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Old 01-12-2014
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what is going on in this pic?

just looks weird to me...

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Old 01-12-2014
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Re: what is going on in this pic?

Sails need to be let out,,,,Dale
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Old 01-12-2014
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Re: what is going on in this pic?

This can offer greater speed in low wind conditions.
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Old 01-12-2014
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Re: what is going on in this pic?

Not weird at all and is an advanced technique commonly used by SCOW and sportboat racers and others who race relatively flat bottomed or tunnel hulled centerboard boats.

Notice that the leech of the mainsail is 'well closed' by pulling LOTS of strain on the mainsheet. This causes the leech (especially on boats with large 'roach areas') to become quite rounded up towards the weather side and which causes the 'overall amount' of draft to radically increase, .... causes the boat to radically heel over and in doing so causes a vast reduction of hull wetted surface area. With less hull drag, the boat speed increases and the ability to point may increase by 10-15 degrees (because of the radical change in 'angle of attack' in the mainsail due to that 'closed up' leech shape) .... momentarily for many seconds.

In light winds on the big ILYA Scows etc., you can earlier begin to 'plane to windward'; on a keel boat you can commence to 'turbo sail' (constantly and slowly varying between a 'high' beat and a 'foot off') & which will ultimately leave your straight line sailing competitor well to leeward ... your keel better 'flys (lifts) to windward' when at the induced artificial 'higher' apparent wind (both angle and velocity).
Ditto too when racing and you near the end of a leg before a tack ... and forcibly pointing higher (power pinching) is inconsequential to VMG; but, you gain considerable 'boat lengths' on the 'next' leg because youre 'power pinching' up. I used to do this routinely on the last 5% of every beating leg ... even on a keelboat. Sailboat racing is a game of 'inches gained' and such will gobble up MANY inches when done correctly; but it takes a LOT of practice to get it right.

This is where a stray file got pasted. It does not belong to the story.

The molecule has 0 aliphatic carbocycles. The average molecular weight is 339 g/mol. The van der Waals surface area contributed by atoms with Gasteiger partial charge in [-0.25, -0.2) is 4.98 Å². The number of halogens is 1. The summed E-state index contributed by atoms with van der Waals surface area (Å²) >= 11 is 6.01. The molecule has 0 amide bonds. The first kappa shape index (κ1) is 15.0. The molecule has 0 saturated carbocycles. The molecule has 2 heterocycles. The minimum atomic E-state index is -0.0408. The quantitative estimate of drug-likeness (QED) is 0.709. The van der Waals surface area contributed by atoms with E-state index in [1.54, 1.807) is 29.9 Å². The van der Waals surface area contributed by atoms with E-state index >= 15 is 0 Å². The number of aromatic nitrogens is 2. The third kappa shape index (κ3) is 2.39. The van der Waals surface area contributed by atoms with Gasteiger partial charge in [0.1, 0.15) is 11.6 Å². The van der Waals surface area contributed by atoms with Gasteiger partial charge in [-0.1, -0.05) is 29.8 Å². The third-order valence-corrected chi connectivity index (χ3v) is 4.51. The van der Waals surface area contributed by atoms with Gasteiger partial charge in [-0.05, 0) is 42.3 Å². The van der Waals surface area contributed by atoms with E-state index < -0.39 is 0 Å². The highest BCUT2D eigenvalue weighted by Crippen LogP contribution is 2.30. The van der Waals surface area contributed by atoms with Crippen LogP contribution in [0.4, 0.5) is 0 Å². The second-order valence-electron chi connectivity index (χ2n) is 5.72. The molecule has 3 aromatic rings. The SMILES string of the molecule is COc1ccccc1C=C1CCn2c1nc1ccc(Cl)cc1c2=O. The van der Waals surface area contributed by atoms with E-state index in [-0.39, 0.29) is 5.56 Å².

This 'technique' is derived from the aero theory of airflow 'recirculating around a sail(s)', and by doing so transiently causes the (vector component of) FORWARD FLOW of air on the windward side of a sail to cause MORE 'upwash' in front of the boat/jib .... something akin to roll-tacking but without any turning.

"Turbo sailing": Footing Off - SailboatOwners.com ... see POST #12

;-)

Last edited by RichH; 01-12-2014 at 01:07 PM.
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Old 01-12-2014
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Re: what is going on in this pic?

Well, he certainly isn't seeing much of where he's headed, that's for sure :-)

Might be intentionally oversheeted to induce a greater heeling angle, simply to show off more of the cockpit for the pic?

You're right, however, a number of things - particularly the jib - don't look right to my eye, either... I think some Photoshop work might have been done, certain aspects even have more of the look of a CAD rendering, to me...

That jib is especially bizarre... Why on earth would anyone attach the entire foot of a headsail to a jib boom like that, that has to be one of the dumbest things I've ever seen...

Last edited by JonEisberg; 01-12-2014 at 12:58 PM.
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Old 01-12-2014
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I wouldn't over-analyse one shot of a boat sailing.

"On her ear", isn't that what it's called? I think that is a Watch Hill 15 built at Artisan Boatworks in Rockport Maine, and it looks like the builder, Alex, is at the helm sailing(see his work boots?).

I think one of their sales tools for this boat is how easy it is to sail. I've seen them sail, it's true. Artisans boats are even more beautiful in reality than photos.

Someone is taking gratuitous sailing shots that show the boat well heeled. You can see the deck colors, bottom paint, cockpit details, for their sales brochure.

Google Watch Hill 15 and you can find plenty of shots of it flat on the water.

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Old 01-12-2014
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Re: what is going on in this pic?

Looks like a comfy perch, with a great view of the jib. Wish I was there.
rugosa likes this.
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Old 01-12-2014
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Re: what is going on in this pic?

Quote:
Originally Posted by capecodda View Post
Looks like a comfy perch, with a great view of the jib. Wish I was there.
I think that's what they're hoping for.

The boat in the photo was sailed heavily last spring by several people, many of them builders.

Here's friend Dan. What's wrong with this picture?

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what is going on in this pic?-watch-hill-15.jpg  
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Old 01-12-2014
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Re: what is going on in this pic?

Other than the lack of fenders to prevent that nice finish from chafing?
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Old 01-12-2014
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Re: what is going on in this pic?

I'd still have my pfd on .
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